In terms of the nature of the industry itself, Major League Baseball is not a customer service industry like the restaurant industry. Baseball players don’t personally take your order; they don’t interact with you at all. The biggest reason for TGIF to ban drinking on the job is in order to minimize alcohol-exacerbated interactions with customers. If a baseball player has a beer in the clubhouse on his day off, I really don’t see how it makes anyone worse off: it doesn’t harm the customer, it doesn’t harm his fellow employees, it doesn’t harm management, and it doesn’t harm the product.

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      • DavidCEisen says:

        MLB has authority to make rules. The National Restaurant Association doesn’t. MLB owners agree to follow the rules set forth by MLB. TGIF owners agree to follow the rules set forth by TGIF corporate headquarters. MLB in no way resembles the National Restaurant Association as far as rule making and coercive power is concerned.

        If I have a single beer at my desk it wouldn’t affect my work either, nor would it have an effect on the work of others. Yet I can’t have a single beer at my desk.

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      • TK says:

        I work in an office in DC and we can drink at work (and this is a place with a dress code). Guys who where tight white pants for a living should be able to drink after work.

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      • MLB doesn’t have the ability to make rules in this instance. Substances are regulated by the Collective Bargaining Agreement. If Major League Baseball wants a universal ban of beer then it will have to bring that preference to the bargaining table and negotiate for it.

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      • cs3 says:

        Guys who where tight white pants for a living should be able to drink after work.
        ==========================
        but wear would one these guys whering white pants?

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      • My echo and bunnymen says:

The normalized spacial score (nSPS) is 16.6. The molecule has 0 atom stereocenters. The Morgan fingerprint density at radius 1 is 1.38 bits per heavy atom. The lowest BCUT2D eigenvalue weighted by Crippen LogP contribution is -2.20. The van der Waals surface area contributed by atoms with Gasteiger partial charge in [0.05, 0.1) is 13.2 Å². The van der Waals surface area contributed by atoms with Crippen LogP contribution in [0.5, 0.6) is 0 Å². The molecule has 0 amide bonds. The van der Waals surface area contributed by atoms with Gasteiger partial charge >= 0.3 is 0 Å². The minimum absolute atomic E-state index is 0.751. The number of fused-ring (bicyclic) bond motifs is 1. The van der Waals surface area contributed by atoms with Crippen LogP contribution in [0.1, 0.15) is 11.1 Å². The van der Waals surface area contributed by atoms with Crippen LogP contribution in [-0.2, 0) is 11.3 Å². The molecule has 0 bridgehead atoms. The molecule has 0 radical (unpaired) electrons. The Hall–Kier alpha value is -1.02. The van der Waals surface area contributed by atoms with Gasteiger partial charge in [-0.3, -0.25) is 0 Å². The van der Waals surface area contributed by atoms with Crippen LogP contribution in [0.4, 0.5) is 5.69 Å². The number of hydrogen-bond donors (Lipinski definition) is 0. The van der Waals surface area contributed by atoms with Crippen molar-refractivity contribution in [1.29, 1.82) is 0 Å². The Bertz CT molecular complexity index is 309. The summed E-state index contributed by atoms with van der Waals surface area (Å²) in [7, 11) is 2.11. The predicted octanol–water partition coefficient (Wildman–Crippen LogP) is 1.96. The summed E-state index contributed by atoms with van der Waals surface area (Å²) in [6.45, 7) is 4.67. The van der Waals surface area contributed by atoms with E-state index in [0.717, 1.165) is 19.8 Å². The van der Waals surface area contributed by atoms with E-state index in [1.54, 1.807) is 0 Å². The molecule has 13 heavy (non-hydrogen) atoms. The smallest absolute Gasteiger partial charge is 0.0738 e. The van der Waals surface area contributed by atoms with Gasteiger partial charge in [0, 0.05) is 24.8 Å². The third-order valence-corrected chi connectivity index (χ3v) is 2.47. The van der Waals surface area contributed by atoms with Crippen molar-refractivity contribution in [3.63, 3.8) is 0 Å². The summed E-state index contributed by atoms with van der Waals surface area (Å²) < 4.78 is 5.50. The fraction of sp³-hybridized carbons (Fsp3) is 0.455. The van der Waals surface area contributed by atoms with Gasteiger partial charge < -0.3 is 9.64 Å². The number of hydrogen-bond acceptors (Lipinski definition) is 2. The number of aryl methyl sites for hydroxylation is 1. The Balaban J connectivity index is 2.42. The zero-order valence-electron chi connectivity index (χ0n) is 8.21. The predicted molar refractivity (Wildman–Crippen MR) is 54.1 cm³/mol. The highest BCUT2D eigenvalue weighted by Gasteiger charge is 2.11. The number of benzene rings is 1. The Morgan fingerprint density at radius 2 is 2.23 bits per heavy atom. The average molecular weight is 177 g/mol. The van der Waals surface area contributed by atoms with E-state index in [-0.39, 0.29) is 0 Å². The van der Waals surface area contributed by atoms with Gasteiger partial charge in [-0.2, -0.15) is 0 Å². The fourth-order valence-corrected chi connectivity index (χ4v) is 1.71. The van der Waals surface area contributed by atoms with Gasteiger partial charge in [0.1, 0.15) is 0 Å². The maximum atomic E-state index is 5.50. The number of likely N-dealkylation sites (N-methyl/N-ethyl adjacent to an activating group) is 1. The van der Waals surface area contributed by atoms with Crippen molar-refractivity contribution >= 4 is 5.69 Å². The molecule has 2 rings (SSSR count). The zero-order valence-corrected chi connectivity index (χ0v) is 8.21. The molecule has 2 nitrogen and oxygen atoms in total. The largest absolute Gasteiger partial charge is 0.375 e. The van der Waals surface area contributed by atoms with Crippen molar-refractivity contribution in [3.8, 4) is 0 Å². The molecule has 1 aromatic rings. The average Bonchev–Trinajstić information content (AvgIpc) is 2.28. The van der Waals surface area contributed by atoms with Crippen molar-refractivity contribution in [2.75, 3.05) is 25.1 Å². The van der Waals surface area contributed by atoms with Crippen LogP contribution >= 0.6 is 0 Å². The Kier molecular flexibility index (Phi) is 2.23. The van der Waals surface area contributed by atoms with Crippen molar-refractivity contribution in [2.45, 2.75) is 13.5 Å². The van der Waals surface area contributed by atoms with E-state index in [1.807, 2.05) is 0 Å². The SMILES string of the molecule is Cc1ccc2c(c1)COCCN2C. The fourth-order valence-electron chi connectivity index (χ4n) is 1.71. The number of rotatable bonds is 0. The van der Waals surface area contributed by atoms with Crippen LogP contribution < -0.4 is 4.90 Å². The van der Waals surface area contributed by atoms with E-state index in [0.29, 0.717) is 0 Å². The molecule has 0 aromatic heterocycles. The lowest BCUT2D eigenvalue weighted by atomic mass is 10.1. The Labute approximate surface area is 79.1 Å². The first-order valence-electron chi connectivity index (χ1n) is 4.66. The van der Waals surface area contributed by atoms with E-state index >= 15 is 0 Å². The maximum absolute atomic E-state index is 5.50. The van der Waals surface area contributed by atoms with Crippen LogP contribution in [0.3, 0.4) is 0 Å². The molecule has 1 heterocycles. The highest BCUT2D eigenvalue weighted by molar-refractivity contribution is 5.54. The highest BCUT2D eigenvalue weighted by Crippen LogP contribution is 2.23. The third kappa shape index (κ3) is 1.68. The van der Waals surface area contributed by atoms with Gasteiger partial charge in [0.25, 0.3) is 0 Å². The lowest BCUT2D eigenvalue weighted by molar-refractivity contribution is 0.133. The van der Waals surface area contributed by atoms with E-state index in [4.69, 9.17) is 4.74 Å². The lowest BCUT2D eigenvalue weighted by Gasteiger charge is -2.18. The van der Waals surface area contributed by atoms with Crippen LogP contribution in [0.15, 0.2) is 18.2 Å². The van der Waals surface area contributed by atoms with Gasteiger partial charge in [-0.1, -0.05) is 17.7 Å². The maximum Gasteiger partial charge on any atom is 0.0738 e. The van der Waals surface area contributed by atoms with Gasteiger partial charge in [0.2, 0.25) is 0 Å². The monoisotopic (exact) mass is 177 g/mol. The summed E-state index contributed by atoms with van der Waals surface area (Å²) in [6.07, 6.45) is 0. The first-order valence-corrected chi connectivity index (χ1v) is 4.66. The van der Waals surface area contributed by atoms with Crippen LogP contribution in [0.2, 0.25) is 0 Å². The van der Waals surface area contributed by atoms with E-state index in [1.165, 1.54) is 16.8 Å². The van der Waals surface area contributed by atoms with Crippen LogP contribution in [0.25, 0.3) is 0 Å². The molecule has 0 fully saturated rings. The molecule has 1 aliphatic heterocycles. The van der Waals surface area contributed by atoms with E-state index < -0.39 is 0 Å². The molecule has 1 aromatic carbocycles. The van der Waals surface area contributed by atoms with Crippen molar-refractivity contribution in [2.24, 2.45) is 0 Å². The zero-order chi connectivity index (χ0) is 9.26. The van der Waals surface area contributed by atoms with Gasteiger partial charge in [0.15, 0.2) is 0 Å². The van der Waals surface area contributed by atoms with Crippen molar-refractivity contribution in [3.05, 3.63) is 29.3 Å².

Ohhhh… I know your reasoning, but the logic isn’t sound.
        ” As a policy, I have no problem with teams forbidding their players from drinking beer in the clubhouse — and I think they probably should. I have a major problem with Major League Baseball prohibiting a legal, non-performance-enhancing substance.”
        They aren’t prohibiting anything, the rule would be to just drink elsewhere. Ican’t drink before or during work, unless i desire to get fired or forfeit hours I’ve already worked. If someone drunk comes into my restaurant or is drinking and comes in, do I serve ‘em? Yes! Does this very same analogy apply to the Red Sox situation, yes. So what reason, other than the wonderful “Come on!” logic, is there? Nothing’s banned, and as much as I am socially liberal, there’s something very much wrong about this situation.

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      • evo34 says:

        Remmy, are the fans at work when they are at a game? Are they being given free beer? Your comparison is a joke.

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      • Evo, I don’t think Jon Lester was being given free beer either. The question is whether he should be prohibited from consuming beer, not whether the Red Sox should provide their players with free booze during the game.

        My echo, there’s no way for players to drink “elsewhere” — it would be a major breach of protocol for them to leave the clubhouse during the game. And, as we’ve discussed earlier, they spend a lot of time with the team when they’re not at the games, so it’s not like they just work a 9-to-5 job with lunch breaks and a happy hour. Because they’re compelled to stay at work, a rule against drinking amounts to an effective prohibition.

        Don’t get me wrong: I don’t think starting pitchers should drink during the ballgame, because it’s disrespectful to their teammates. No position player or reliever would drink during the game. I just don’t think that MLB should issue a high-handed ban. I think this is an issue best regulated by teams.